For example, consider if your offline tracking doesn’t work properly and the learner has painstakingly gone through a mandatory course. Any sensible person would next time take the precaution of just clicking through the whole module to register completion and only then invest in actually going through the material.
If we have mobility, but the organisational environment basically doesn’t consider it important enough to provide a proper support point or infrastructure, users are going to pick up on that inconsistency very fast and find ways of learning that the company actually does support.
If we say we want lively discussion threads, do we have enough moderators? Do we have any forum administrators? Do we have an efficient, clear plan of where human mediation will come in and for what?
Related to the previous point of organisational importance again, do we have clear supporting policies? This may be about IP, use of personal devices, ability to negotiate access to resources – any number of related matters.
If we say we want user-generated content and that all experts must share practical knowledge frequently, do we actually allot time for this effort? Do we recognize the effort in the appraisals or performance evaluations?
This is simply common sense, but by now we’ve had so many requirements for this kind of context: mobile training for sales people on the go, where the content is not a quick byte but rather a lengthy, heavy, in-depth module, tagged with mandatory completion and without dedicated training time. When will the salesperson use the module? “On the go”. Does that mean when commuting? So we actively plan for people to look at their phones when crossing roads and getting off buses or driving? When they’re holding up heavy parts as they assemble machinery?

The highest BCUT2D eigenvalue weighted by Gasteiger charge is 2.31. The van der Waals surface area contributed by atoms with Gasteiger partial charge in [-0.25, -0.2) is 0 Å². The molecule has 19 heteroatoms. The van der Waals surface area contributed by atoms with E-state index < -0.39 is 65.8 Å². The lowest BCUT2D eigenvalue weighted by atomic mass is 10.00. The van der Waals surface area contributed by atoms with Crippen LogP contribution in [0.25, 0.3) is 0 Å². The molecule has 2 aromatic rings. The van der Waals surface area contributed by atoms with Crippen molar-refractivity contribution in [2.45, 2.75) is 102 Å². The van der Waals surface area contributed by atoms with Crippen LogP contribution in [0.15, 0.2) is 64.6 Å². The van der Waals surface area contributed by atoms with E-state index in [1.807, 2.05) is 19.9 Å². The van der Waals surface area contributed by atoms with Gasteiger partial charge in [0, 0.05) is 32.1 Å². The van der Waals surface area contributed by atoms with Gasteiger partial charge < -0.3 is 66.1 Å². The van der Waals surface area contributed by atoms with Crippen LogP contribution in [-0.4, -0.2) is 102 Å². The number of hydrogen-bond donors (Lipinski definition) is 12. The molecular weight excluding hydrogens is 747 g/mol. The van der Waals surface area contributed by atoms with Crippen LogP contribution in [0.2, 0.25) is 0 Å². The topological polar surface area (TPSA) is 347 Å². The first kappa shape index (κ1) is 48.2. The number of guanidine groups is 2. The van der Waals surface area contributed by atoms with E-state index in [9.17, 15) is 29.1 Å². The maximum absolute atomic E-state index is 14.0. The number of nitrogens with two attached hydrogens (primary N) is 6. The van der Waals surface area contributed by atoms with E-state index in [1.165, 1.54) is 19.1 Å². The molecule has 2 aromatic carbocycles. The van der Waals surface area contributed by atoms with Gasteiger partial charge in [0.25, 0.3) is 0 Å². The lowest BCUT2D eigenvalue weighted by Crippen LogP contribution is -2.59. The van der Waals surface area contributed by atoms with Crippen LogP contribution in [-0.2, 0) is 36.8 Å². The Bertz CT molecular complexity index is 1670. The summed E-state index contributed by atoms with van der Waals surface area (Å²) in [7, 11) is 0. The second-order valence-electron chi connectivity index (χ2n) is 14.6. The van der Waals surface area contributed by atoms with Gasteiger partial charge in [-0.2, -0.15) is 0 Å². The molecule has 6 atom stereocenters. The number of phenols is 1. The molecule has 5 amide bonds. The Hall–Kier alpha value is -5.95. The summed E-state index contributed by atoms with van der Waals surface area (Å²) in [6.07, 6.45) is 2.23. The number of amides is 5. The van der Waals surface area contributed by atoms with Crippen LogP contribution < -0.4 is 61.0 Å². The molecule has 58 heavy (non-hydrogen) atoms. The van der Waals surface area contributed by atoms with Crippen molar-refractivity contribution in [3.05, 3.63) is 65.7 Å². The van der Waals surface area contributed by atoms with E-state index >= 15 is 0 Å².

If people find a job overwhelming because of organisational expectations and pressures – too little time, too much work, unclear focus, inadequate pay, long shifts – no amount of animation or responsive device support is going to fix that. No app, 3D or interactivity will render people more receptive to a training that has nothing to do with the problems they face with actual job performance. And that’s completely fair!
In wrapping up this series of posts on the best use of mobility, we offer these basic questions to consider in the design:
- Do you really need mobility? What problem do you want it to solve?
- Have you realistically estimated the resources needed?
- Have you considered the infrastructure and environment in which the solution is to be deployed Is it worth getting the solution validated once or exploring more options?
- Have you considered if another business problem could also be tackled with this one solution?
- Have you adequately considered the pros and cons of the particular solution?
- Even if the solution is perfect and elegant, would the people targeted be open to such a solution? Is it in keeping with the prevailing culture?
If you’d like to see how these considerations could play out in different training contexts, check out the 9 detailed case studies in our latest eBook – Mobile Learning: Let’s Not Phone It In!
Note:- This article was published in the eLearning Industry site.